Starring Chris Pine and Kenneth Branagh; co-starring Keira Knightley and Kevin Costner
Directed by Kenneth Branagh
A particular favourite read of my teenage years was the Jack Ryan series of novels by the late, great Tom Clancy. Beginning with the supremely taut "The Hunt for Red October" and making their way through the preposterous-but-page-turner of a prequel "Patriot Games" and continuing with the excellent "Cardinal of the Kremlin" and "Clear and Present Danger", by way of another prequel "Red Rabbit", and a fleeting cameo in "Without Remorse" (itself about covert operative John Clark), the books eventually saw the History Doctor turned CIA Analyst turned Politician become - somewhat fancifully, but by that stage who was arguing? - President of the USA. The series was a mainstay of airport bookshops and propped-open doors for over 20 years, entering the popular language and earning a name-check from the Fun Lovin' Criminals en route. Key to their success was the aura of credibility - particularly in the military / technical sphere - with which Clancy imbued his increasingly fantastic plots (Clancy also penned several factual books on various aspects of the military world). Their length, around a good 700 pages each allowed for dense plots and intricate characterization (because we had to know exactly which High School that US Army General had attended), and lent them a certain gravitas. They could not be dismissed as mere "airport fiction"; a Reaganite wet-dream, perhaps, but not that.
Clearly here was a goldmine to be exploited on the big screen. Adaptations of such lengthy tomes might have been better suited to a television mini-series perhaps - or even an ongoing series - but the grand scope of the novels demanded a Hollywood-sized budget. The cinematic life of Ryan got off to an impressive start in 1990 with "The Hunt for Red October". Directed by John McTiernan (of "Die Hard" and "Predator" fame), the film saw Alec Baldwin take on the role of the young Dr Ryan, drawn into the CIA due to his theories on whether a Soviet submarine captain (Sean Connery - in full "all nations' accents are Scottish accents" mode) plans to defect to the US in his shiny new state of the art boat or not. The movie did an admirable job of boiling down Clancy's novel to a manageable couple of hours, with only a few significant deviations from the book's plot; the climax, I believe, was actually better handled on-screen.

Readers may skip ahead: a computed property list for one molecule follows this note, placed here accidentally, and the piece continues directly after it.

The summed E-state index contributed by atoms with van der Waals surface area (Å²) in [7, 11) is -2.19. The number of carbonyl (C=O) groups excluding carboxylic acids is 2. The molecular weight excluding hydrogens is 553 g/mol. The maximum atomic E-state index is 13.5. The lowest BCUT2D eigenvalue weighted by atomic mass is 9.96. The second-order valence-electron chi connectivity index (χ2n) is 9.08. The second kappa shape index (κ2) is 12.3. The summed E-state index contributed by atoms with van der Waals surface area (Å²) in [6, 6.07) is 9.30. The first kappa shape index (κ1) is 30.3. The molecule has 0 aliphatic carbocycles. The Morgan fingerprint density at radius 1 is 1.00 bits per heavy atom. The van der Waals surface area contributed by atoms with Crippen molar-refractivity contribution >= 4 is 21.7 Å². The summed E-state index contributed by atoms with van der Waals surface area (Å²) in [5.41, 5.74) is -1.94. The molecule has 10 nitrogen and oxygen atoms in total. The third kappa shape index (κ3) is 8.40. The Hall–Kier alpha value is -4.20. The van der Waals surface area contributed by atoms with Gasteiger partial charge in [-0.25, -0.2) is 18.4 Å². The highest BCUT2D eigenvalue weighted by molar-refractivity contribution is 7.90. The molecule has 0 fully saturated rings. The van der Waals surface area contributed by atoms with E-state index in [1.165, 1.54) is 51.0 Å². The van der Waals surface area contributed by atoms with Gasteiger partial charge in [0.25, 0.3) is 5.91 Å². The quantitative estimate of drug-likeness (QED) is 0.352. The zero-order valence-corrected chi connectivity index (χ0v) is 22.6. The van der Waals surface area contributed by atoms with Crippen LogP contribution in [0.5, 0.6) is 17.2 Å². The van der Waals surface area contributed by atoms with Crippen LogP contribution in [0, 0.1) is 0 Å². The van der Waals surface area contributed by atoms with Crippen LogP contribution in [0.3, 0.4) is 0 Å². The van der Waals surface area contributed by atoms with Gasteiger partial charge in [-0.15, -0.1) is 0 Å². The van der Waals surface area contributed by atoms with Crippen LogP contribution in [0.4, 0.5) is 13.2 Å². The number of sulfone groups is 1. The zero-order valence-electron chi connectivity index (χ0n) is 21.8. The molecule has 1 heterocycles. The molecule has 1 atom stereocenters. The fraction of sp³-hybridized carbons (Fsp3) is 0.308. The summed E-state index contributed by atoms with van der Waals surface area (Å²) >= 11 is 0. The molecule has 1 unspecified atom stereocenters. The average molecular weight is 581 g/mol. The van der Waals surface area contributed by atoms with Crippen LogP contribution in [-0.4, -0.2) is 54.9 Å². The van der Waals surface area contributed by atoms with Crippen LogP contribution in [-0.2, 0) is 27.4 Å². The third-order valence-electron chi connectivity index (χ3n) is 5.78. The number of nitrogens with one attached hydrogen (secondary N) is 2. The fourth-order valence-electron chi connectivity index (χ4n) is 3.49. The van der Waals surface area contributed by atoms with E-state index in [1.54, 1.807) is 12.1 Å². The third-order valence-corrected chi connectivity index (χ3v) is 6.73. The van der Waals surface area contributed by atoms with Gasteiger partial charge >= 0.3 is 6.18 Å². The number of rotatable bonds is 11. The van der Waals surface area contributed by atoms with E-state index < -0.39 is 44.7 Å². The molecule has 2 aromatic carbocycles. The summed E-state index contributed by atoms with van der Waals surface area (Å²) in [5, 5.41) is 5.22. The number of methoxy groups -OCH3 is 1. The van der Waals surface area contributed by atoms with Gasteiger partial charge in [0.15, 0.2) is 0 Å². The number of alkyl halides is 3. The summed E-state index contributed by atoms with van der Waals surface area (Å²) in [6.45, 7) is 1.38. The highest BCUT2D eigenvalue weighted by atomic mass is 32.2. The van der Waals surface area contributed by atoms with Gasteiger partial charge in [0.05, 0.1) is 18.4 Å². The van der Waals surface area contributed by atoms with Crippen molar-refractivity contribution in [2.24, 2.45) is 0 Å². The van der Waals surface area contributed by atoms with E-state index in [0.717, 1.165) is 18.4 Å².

The story goes that the role of Ryan was originally offered to the era's golden boy, Kevin Costner, sizzlingly hot off the back of "No Way Out", "Bull Durham", and "Field of Dreams". Apparently he turned it down in order to make "Dances With Wolves", one of the dwindling number of genuine modern epics, for which Costner netted a Best Director and Best Film Academy Award in 1991; so he can't have been too upset. But more of him later. The role of Ryan passed to the significantly older Harrison Ford for the sequel (which really should have been a prequel) "Patriot Games", which sucked the out most exciting parts of the ridiculous novel and left us with a fairly routine revenge story, shackled with a hopelessly muddled take on The Troubles in Northern Ireland (there are "good" IRA guys, and "bad" IRA guys, don't you know?). Ford was frankly wrong for the role, and although inverting the chronology of the novels disappointed this fan in particular, I still felt the film, on other counts, was pretty lacklustre in its own right. Much more impressive was the post-Escobar war-on-drugs follow up, "Clear and Present Danger", a few years later. Although I still had problems with Ford as Ryan, it was much more engaging and complex than its immediate predecessor, and still holds up pretty well these days, despite those archaic mid 1990s VDUs on show. There's a certain synergy to the whole Jack Ryan becomes POTUS arc of the novels in light of Ford's appearance in the brainless actioner "Air Force One", as the President, no less, kicking terrorist Gary Oldman off his personal aircraft.